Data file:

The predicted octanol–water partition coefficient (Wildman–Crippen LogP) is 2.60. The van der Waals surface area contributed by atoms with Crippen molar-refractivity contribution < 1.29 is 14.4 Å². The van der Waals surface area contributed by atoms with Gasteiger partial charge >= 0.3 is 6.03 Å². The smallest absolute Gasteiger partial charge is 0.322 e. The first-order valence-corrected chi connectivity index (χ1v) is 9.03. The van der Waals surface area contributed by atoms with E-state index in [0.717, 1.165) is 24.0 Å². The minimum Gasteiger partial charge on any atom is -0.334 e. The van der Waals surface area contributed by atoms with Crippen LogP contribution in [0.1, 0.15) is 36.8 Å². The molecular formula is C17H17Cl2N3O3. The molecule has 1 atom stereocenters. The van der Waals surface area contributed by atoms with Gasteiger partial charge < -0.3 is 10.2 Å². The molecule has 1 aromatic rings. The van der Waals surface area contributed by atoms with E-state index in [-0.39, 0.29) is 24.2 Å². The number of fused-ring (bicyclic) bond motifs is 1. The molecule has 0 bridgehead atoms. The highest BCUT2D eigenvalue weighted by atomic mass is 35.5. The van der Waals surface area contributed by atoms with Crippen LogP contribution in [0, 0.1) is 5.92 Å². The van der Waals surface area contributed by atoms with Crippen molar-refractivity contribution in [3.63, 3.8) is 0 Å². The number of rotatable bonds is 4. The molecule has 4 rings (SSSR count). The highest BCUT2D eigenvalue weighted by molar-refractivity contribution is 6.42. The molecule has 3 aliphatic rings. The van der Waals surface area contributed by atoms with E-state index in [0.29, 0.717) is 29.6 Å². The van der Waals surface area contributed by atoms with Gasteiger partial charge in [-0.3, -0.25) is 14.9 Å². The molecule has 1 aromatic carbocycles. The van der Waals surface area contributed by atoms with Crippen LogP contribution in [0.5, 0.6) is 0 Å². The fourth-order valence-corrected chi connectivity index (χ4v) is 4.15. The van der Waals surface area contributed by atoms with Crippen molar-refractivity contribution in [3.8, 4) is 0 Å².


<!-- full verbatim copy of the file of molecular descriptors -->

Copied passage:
The predicted octanol–water partition coefficient (Wildman–Crippen LogP) is 2.60. The van der Waals surface area contributed by atoms with Crippen molar-refractivity contribution < 1.29 is 14.4 Å². The van der Waals surface area contributed by atoms with Gasteiger partial charge >= 0.3 is 6.03 Å². The smallest absolute Gasteiger partial charge is 0.322 e. The first-order valence-corrected chi connectivity index (χ1v) is 9.03. The van der Waals surface area contributed by atoms with E-state index in [0.717, 1.165) is 24.0 Å². The minimum Gasteiger partial charge on any atom is -0.334 e. The van der Waals surface area contributed by atoms with Crippen LogP contribution in [0.1, 0.15) is 36.8 Å². The molecular formula is C17H17Cl2N3O3. The molecule has 1 atom stereocenters. The van der Waals surface area contributed by atoms with Gasteiger partial charge < -0.3 is 10.2 Å². The molecule has 1 aromatic rings. The van der Waals surface area contributed by atoms with E-state index in [-0.39, 0.29) is 24.2 Å². The number of fused-ring (bicyclic) bond motifs is 1. The molecule has 0 bridgehead atoms. The highest BCUT2D eigenvalue weighted by atomic mass is 35.5. The van der Waals surface area contributed by atoms with Crippen LogP contribution in [0, 0.1) is 5.92 Å². The van der Waals surface area contributed by atoms with Crippen molar-refractivity contribution in [3.63, 3.8) is 0 Å². The number of rotatable bonds is 4. The molecule has 4 rings (SSSR count). The highest BCUT2D eigenvalue weighted by molar-refractivity contribution is 6.42. The molecule has 3 aliphatic rings. The van der Waals surface area contributed by atoms with E-state index in [0.29, 0.717) is 29.6 Å². The van der Waals surface area contributed by atoms with Gasteiger partial charge in [-0.3, -0.25) is 14.9 Å². The molecule has 1 aromatic carbocycles. The van der Waals surface area contributed by atoms with Crippen LogP contribution in [0.5, 0.6) is 0 Å². The fourth-order valence-corrected chi connectivity index (χ4v) is 4.15. The van der Waals surface area contributed by atoms with Crippen molar-refractivity contribution in [3.8, 4) is 0 Å².